The Unjustified and Never Ending War on Terrorism in Afghanistan

The Unjustified and Never Ending War on Terrorism in Afghanistan.

On the morning of September 11, 2001, two planes crashed in two 110 story buildings, the world trade center in New York City. After the attack on world trade center, another plane was crashed into Pentagon. The attacks were organized by Al-Qaeda Al, led by Osama Bin Laden. Al-Qaeda is an Islamic terrorist group. They had called in for a jihad in 1998, a holy war, against America.1 The attacks of September 11, 2001 surprised many Americans, the decision a month later to wage a war in Afghanistan, to end the ability of the government to offer safe haven to Al Qaeda, may have seemed equally surprising. The Attacks of September 11, 2001 do not justify being a valid reason for US to enter a never ending war on terrorism in Afghanistan. The Beginning of 9/11 in Afghanistan.

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Many people think that the story of how 9/11 came about goes back, at least, to 1979 when the Soviet Union invaded Afghanistan. Afghanistan had experienced several challenges since 1973, when the Afghan monarchy was overthrown by Daud Khan, who was sympathetic to Soviet overtures. During this time U.S was in cold war with Soviet Union and to fail Soviet’s mission of turning Afghanistan into a communist country, U.S, Saudi Arabia and Pakistan provided Afghanistan aid. During the Afghan-Soviet war Afghanistan gained a lot resources and power. Roots of Al-Qaeda and Bin Laden.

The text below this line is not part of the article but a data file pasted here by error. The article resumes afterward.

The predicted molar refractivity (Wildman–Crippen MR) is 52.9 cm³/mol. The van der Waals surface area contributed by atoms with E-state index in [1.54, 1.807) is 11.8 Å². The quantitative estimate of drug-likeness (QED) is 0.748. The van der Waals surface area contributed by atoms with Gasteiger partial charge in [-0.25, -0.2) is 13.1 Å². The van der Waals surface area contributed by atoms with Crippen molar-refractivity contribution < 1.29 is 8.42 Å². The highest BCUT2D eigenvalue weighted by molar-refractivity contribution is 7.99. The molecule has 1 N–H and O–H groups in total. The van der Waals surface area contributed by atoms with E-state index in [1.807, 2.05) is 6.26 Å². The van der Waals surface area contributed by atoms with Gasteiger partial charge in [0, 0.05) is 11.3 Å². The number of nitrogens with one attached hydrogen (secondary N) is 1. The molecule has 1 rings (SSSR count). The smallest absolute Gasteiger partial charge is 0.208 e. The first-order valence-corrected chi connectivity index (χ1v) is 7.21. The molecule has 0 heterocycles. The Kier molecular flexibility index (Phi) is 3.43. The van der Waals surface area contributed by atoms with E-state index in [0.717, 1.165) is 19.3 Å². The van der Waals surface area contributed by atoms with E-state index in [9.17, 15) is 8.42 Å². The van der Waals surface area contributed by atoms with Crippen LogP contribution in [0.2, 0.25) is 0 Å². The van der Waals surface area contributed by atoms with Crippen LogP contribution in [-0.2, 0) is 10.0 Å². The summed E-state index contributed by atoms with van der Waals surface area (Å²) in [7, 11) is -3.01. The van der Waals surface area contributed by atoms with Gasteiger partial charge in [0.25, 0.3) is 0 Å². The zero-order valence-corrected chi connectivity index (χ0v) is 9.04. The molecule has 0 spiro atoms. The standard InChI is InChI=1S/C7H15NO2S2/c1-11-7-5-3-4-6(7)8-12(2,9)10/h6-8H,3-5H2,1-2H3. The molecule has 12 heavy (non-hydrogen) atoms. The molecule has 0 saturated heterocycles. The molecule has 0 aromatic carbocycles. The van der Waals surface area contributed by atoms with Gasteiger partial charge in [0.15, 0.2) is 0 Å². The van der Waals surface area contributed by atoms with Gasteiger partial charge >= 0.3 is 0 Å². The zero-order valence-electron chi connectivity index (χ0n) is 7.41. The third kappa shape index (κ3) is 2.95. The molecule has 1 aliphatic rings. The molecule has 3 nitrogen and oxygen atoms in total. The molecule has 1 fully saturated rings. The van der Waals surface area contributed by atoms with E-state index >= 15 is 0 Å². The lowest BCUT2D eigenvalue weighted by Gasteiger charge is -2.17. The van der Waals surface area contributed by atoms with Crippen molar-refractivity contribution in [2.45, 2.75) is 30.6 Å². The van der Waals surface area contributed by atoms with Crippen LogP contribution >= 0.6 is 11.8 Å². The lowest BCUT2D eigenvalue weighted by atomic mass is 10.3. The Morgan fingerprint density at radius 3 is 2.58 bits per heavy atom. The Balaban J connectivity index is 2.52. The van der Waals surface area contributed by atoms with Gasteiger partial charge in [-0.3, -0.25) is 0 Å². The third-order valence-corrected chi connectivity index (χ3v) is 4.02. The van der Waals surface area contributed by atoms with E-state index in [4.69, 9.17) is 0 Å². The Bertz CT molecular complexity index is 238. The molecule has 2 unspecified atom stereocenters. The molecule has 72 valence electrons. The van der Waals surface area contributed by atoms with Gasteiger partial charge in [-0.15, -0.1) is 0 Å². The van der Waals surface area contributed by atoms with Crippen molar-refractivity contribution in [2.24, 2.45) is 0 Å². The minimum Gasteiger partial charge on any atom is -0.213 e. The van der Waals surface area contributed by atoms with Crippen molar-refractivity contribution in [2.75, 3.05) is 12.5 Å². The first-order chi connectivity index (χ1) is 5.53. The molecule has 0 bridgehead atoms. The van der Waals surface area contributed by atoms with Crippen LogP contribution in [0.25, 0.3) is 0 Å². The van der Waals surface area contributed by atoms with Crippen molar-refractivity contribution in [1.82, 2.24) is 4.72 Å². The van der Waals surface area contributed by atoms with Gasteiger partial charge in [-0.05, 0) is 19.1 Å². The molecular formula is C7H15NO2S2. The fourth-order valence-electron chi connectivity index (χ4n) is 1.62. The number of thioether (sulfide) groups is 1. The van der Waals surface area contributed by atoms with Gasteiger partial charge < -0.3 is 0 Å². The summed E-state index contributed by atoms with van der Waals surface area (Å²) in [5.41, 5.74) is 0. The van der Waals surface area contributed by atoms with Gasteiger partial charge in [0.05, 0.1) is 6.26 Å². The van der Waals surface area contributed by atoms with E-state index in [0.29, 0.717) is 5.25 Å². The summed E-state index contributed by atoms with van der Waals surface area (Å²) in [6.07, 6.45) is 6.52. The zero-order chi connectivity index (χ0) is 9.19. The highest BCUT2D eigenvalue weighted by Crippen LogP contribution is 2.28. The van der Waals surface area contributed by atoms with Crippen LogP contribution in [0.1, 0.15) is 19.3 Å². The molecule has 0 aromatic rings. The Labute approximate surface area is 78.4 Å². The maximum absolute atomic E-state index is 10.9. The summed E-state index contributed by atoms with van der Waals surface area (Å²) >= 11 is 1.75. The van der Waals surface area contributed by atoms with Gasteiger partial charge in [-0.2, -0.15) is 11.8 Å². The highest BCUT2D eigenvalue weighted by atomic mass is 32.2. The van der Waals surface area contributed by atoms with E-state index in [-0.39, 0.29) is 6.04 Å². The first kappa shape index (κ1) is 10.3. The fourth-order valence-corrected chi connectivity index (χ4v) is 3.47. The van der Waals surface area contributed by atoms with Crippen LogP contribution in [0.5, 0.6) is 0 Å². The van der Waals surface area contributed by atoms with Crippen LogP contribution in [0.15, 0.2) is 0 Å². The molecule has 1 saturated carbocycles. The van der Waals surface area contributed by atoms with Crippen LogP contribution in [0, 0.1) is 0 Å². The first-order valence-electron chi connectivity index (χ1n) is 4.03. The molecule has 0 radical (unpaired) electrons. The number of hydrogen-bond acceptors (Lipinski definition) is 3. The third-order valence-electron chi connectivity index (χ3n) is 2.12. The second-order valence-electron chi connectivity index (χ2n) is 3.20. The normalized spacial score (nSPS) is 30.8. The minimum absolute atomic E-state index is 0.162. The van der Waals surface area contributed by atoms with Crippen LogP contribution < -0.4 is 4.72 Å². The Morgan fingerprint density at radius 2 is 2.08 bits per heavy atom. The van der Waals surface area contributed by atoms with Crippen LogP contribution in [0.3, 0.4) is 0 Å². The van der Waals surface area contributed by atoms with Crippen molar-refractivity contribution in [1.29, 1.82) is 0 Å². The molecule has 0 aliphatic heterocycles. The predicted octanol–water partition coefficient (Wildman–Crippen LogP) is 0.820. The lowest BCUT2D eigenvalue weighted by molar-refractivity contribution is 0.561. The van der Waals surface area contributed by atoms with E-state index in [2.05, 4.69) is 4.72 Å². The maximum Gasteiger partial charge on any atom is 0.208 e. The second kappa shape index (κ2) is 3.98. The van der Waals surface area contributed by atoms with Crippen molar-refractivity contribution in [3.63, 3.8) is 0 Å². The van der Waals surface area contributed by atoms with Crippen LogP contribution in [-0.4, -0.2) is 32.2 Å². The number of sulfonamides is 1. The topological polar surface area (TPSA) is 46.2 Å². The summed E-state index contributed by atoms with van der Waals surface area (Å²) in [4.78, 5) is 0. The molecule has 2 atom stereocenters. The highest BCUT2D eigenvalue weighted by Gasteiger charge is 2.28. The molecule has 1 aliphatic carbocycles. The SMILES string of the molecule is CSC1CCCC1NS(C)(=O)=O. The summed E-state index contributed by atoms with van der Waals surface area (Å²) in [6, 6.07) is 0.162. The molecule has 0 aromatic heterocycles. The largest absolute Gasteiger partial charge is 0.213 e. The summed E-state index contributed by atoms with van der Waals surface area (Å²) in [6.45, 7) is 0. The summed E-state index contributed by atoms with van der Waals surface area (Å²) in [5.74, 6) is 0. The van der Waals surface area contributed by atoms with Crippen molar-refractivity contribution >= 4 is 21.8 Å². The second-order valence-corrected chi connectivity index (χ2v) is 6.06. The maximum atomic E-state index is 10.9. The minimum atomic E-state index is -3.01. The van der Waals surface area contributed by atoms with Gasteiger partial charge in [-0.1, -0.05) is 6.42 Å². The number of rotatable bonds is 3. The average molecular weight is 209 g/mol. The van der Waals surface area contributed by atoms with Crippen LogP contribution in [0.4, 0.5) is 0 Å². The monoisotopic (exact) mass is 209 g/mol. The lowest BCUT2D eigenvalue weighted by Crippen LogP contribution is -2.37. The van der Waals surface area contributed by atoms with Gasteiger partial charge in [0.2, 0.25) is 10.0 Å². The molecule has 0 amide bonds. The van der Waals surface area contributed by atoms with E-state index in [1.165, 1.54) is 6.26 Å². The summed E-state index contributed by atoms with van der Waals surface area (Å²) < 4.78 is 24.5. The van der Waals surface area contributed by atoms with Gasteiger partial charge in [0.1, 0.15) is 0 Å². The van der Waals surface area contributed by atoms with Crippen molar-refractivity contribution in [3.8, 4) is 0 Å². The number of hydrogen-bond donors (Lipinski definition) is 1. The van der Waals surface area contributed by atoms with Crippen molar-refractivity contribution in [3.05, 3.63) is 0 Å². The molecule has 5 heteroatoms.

The idea that the 9/11 attacks have their roots in the Soviet-Afghan war comes from Bin Laden’s role in it. During much of the war he, and Ayman Al Zawahiri, the Egyptian head of Islamic Jihad, an Egyptian group, lived in neighboring Pakistan. There, they cultivated Arab recruits to fight with the Afghan mujahedeen. This, loosely, was the beginning of the network of roving jihadists that would become Al Qaeda later.2 Operation Enduring Freedom.

After 9/11 George W. Bush, The United States president at time, demanded that the Taliban hand over Bin Laden and al-Qaeda leadership which was supporting the Taliban in its war with the Northern Alliance. The Taliban recommended that bin Laden leave the country but declined to extradite him without evidence of his involvement in the 9/11 attacks. The United States refused
to negotiate and launched Operation Enduring Freedom on October 7, 2001 with the United Kingdom, later joined by Canada, Australia and France and other mainly western allies, to attack the Taliban and Al-Qaeda forces.3 Vietnam War of Bush and Obama.

Is the Afghan war, the Vietnam War of Bush and Obama? This one of the most question in many American’s minds. There are many similarities between both of these wars but there is also a huge difference, this time there is no draft. If there was a draft the war would have ended a long time ago. Many people assume if U.S government learned anything from Vietnam War? Yes, they learned not to draft people, instead they trick people into joining the Armed Forces by creating a recession.4 The United Nations Charter, to which all the Coalition countries are signatories, provides that all UN member states must settle their international disputes peacefully and no member nation can use military force except in self- defense.